Is this the book to separate the legal issues of “autonomous artificial agents” from the more controversial questions of whether code or silicon can function as “people”? The one that can stick to the practical issues of contract formation, tort liability and the like, without blurring the boundaries between legal personhood and personhood in a fuller sense?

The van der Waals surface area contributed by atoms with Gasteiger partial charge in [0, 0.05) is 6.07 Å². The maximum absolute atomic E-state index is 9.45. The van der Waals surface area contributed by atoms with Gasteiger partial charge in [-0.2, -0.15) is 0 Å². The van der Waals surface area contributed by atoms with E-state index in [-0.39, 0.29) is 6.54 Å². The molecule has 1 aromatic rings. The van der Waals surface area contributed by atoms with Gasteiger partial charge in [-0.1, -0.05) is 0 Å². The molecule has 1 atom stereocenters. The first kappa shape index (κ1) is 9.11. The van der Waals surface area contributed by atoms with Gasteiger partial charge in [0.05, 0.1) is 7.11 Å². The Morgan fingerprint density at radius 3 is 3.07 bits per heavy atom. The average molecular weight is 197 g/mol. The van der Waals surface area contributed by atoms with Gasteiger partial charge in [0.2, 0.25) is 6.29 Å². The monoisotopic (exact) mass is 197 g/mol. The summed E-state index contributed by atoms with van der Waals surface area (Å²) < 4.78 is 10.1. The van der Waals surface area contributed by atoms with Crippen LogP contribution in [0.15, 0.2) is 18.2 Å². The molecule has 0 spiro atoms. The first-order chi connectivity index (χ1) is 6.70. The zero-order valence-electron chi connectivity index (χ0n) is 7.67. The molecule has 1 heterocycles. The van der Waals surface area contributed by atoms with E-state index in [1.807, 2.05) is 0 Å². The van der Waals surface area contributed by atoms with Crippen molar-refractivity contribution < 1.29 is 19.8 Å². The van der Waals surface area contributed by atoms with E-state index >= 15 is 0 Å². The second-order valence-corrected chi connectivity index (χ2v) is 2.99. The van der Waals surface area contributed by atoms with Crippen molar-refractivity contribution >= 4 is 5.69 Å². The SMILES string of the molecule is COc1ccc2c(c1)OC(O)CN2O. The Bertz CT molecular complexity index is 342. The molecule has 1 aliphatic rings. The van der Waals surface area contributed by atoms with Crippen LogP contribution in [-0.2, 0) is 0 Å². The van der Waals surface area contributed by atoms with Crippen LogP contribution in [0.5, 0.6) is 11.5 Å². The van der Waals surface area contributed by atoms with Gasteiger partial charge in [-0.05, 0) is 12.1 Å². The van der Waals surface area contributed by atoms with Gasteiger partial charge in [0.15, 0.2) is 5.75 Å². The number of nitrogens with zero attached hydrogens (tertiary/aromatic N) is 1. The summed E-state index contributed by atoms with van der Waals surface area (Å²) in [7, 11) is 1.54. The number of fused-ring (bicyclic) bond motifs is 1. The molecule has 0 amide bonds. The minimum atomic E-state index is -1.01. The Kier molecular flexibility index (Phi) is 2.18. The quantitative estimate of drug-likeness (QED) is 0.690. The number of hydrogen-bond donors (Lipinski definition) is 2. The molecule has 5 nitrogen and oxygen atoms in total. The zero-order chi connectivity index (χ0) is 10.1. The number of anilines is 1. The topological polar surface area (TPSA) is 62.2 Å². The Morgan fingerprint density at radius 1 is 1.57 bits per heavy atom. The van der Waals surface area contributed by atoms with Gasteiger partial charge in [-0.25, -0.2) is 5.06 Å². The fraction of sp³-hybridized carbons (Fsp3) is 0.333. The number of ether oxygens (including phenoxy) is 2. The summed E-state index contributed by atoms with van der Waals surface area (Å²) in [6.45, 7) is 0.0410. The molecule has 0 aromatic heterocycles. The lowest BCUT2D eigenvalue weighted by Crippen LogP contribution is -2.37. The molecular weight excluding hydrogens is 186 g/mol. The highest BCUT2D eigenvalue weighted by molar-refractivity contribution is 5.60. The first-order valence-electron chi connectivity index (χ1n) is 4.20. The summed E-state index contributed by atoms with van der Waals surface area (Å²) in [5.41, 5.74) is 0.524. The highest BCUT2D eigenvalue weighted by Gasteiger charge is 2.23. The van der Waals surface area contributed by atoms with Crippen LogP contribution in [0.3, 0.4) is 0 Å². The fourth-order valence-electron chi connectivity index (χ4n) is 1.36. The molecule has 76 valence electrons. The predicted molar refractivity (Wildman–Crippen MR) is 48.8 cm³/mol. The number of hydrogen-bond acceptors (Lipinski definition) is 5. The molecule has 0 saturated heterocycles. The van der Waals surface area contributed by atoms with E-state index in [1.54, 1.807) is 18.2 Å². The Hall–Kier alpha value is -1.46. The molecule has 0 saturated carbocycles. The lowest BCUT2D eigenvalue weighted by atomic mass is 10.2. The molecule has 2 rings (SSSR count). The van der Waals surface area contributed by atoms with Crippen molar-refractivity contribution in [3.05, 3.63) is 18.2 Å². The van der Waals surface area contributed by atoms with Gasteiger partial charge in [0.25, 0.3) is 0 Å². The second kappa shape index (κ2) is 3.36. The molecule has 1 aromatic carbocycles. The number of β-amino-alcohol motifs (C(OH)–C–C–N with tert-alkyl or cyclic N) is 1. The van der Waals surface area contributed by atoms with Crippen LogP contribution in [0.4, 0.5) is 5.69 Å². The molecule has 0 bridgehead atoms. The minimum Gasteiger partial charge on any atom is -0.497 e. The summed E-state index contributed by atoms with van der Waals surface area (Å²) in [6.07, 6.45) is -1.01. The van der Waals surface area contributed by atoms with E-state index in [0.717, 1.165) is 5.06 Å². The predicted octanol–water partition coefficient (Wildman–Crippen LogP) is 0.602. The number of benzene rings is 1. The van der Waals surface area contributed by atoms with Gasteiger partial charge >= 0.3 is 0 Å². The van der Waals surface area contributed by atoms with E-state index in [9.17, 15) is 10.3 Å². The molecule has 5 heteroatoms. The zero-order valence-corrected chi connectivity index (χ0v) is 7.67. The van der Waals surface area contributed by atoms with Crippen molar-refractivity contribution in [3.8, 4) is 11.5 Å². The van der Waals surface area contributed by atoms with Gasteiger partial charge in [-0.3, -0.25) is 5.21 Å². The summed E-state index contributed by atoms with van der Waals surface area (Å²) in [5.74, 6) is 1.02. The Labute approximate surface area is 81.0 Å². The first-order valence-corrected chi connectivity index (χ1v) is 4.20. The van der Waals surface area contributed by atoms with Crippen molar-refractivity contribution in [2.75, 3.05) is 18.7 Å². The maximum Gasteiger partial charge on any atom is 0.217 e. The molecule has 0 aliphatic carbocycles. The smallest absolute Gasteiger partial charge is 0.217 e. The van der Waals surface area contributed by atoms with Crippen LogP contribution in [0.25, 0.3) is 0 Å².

I think this was the intention of the authors (C&W). And I certainly agree with other participants in the forum that they’ve done a wonderful job of identifying and analyzing many key legal and philosophical issues in this field; no doubt the book will be framing the debate about autonomous artificial “agents” (AAAs) for years to come. But the style of C&Ws’ argument and the philosophical positions they take may make it hard to warm up to some of their analysis and recommendations unless you’re happy to take a rather expansive view of the capabilities of artificial intelligence — such as imputing a moral consciousness to programs and robots. And even if you’re happy to do so, what about everyone else? I’ll explain below the fold.